Best of the Week
of Nov. 26, 2000

Best of Week Archives

Here are the most intriguing cross-cultural exchanges either begun or advanced during the week of Nov. 26, 2000, as selected by Y? These postings, as well as "Best of the Week" entries from previous weeks, also can be found by accessing Y?'s new database using the search form, or, in the case of answers posted before April 24, 1999, in the Original Archives (all questions from the Original Archives have been entered into the new database as well). In the Original Archives and the new database, you will find questions that have received answers, as well as questions still awaiting responses. You are encouraged to answer any questions relevant to your demographic background, as well as to ask any provocative question you desire. Answers posted are not necessarily meant to represent the views of an entire demographic group, but can provide a window into the insights of an individual from that group.

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Question:
Why do men seem to find it difficult to relate to a woman emotionally (in a friendship or potential romantic situation) if they do not have a strong physical attaction to the woman? Is it just the way they are wired, or is it a willful decision on their part? Is there anything a woman can do to make this a less frustrating and hurtful experience?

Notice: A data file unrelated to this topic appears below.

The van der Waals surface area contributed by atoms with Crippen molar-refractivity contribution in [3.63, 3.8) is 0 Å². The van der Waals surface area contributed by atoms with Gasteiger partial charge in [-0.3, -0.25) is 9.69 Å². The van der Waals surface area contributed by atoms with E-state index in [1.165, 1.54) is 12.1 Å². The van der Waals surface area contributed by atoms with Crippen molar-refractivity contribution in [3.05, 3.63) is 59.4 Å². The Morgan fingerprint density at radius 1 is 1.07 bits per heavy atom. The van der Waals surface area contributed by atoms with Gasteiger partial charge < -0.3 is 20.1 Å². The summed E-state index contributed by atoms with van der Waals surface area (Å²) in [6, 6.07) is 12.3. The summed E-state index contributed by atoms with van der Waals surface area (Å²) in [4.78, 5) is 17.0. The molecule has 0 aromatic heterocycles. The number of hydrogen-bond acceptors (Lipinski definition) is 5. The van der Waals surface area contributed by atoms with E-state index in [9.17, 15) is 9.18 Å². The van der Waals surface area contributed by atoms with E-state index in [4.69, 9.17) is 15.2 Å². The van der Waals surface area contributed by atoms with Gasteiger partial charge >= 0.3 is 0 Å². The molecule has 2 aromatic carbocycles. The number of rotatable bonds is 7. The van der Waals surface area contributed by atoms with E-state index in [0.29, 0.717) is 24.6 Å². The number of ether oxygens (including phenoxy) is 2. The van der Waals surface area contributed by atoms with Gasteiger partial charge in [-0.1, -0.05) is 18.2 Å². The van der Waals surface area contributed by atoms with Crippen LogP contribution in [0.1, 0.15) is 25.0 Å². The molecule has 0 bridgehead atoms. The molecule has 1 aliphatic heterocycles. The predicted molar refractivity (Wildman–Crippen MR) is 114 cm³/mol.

POSTED 11/27/00
Mimi, Brick, NJ, United States, 45, Female, Born-again Christian, White/Caucasian, Straight, County Government worker, Over 4 Years of College , Middle class, Mesg ID 10100043753

Responses:
I have noticed (and been hurt by) this phenomenon all my life. However, I have made a few observations that I hope will make you feel better. Men who are like this are usually young and insecure. The few older men who do it have very few friends and are emotionally immature. So essentially you wouldn't want these people as your friends anyway. I know women do behave in the same way - at least when I went to school they did (even more so than the boys). I think the fact that I haven't noticed them as an adult is because I only talk to and surround myself with people who are friendly from the start.
POSTED 11/28/00
B.B., Edinburgh, NA, United Kingdom, 26, Female, Atheist, White/Caucasian, Straight, PhD, Over 4 Years of College , Middle class, Mesg ID 112700115618

Just tell us what you want!
POSTED 11/28/00
Murray C., Halifax, Nova Scotia, NA, Canada, 32, Male, Agnostic, White/Caucasian, Straight, Draftsman, Technical School , Upper middle class, Mesg ID 11270074943